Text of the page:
Who would have thought that the latest Shantae game would first appear on Apple Arcade?
iOS owners have had the distinct pleasure of playing Seven Sirens since October, and while it works really well on mobile, Switch definitely feels like a more natural home.
I’ve dipped in and out of the Shantae games over the years – appreciating its tongue in cheek humour, tricky puzzles, and unique focus on form changing and dancing.
Seven Sirens seems to capture the best of the Shantae games, really doubling down on the gradual acquisition of unique abilities that let you traverse new, yet familiar terrain.
The visual style is incredibly striking, with colours glowing and popping all over the screen. While the game obviously now looks even more glorious on the big screen, it’s fair to say that Seven Sirens runs so fluidly in handheld mode to suit the fast-paced action.
And in true Shantae fashion, there’s some really tough, yet enjoyable boss battles here that each offers the player a different kind of challenge.
The formula is a welcome treat for gamers looking for for a well-balanced, high production platformer that’s fair, while offering the right amount of difficulty. WayForward have, once again, got the flow just right.
Shantae and her crew are taking a vacation to Arena Island where a Half-Genie Festival is being hosted. Just as they’re all about to perform, though, the Half-Genies go missing, leaving Shantae alone. Unsurprisingly, she takes it upon herself to find them all.
Essentially, the core of the game sees you move around a sizeable, free-roaming map, visiting townsfolk, gaining new abilities – like being able to climb walls as a newt, swim around as a frog, or essentially become Mrs Driller – then venture into hatches, find dungeons and save the Half Genie from fearsome bosses.
There’s a lot of back-tracking in Seven Sirens, and admittedly, there were a few times I wasn’t really sure where I was supposed to be going or what I’m supposed to be doing. For example, at one point I had to learn what my objective was by looking at the description of an item in my inventory. The game doesn’t really hold your hand at any point, which is both a good and bad thing.
Bad in one way, because it never really fully explains its card mechanic to you, except in the odd passing conversation. But this is the game’s secret weapon and a really smart way to keep things fresh.
Basically, you collect lots of Monster trading cards over the course of the game – some rarer than others – and each one has a unique property, for instance enabling you to climb faster, or deal more damage with your hair.
You can only equip three cards at a time but can alternate at any point, all contributing to a unique build for Shantae dependent on how you play.
I say this because Shantae can gain extra abilities like fireballs and boomerangs, but can also increase the damage she deals with her hair and the speed in which you can fling it.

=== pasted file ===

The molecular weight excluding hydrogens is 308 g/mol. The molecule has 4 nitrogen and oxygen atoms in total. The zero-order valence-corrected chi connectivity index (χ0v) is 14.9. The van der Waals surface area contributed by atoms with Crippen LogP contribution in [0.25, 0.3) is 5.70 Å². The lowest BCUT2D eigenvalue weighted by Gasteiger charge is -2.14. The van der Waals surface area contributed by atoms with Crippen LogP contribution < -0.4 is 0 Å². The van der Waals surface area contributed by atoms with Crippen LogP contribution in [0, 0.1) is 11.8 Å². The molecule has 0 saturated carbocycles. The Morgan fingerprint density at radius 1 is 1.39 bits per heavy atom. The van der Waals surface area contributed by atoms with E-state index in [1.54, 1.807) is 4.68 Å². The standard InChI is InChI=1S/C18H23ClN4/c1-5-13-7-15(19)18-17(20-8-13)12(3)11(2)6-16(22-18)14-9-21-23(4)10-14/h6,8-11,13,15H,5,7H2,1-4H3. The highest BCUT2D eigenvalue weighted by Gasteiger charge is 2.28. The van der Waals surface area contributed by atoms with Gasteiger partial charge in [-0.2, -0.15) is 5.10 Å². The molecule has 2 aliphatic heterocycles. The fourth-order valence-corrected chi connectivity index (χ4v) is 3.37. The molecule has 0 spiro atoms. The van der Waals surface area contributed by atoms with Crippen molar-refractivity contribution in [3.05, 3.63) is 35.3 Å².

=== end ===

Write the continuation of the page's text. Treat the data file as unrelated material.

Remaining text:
Being able to build up these abilities, in combination with the Monster Card system, helps the game stay interesting for sure, as the core can grate a little bit sometimes, especially with the back-tracking.
Of course, there’s different enemy types and environments, necessitating a combination of your abilities. There’s something immensely satisfying about revisiting that area you previously couldn’t get past, then using your new-found ability to breeze your way through. That feeling never gets old, no matter how many games I try it in.
As ever, there remains a focus on dancing with Shantae being able to affect the world around her by adding in platforms, manipulating machinery, and even nourishing plant life. These carefully mix the mechanics up nicely to also find new ways to explore the environments.
There’s even a fun mini-game where you have to earn as many points as possible by dancing, so none of the game’s focus on soundtrack and rhythm has been lost here.
There is a spark in Seven Sirens, creativity and energy ooze out of every pore. This is a complete throwback to the excellent 90s era platformer, even down to its epic soundtrack which is just wonderful.
And truthfully, it feels like this could be a breakthrough game for Shantae. Even though the franchise has been around for years and already houses one of the greatest platformers of the modern era in Pirate’s Curse – Seven Sirens speaks to the greater ambitions of the team.
The introduction sequence certainly leans towards a rumoured animated series for Shantae, and the brief exclusivity on Apple Arcade immediately brought the game into new households. Then there’s a ton of new characters added into the mix, and extra light shone on the mystery of the Half Genies.
Seven Sirens may not be the best of the Shantae games, but the characters it introduces, the forms it plays with, the story it tells, and the world it crafts boasts exciting possibilities for the future.
Seven Sirens is a well-deserved boost for an incredibly entertaining franchise, that somehow still feels incredibly underrated despite the quality it consistently delivers.
WayForward have once again done what they do best and given us a brilliant side-scrolling platformer to remember, whether you’re a Shantae veteran or you’re just hearing about the Half-Genie Heroine for the first time.
Shantae and the Seven Sirens is now available on Apple Arcade, Switch, PS4, Xbox and PC
Played on Switch
Code supplied by WayForward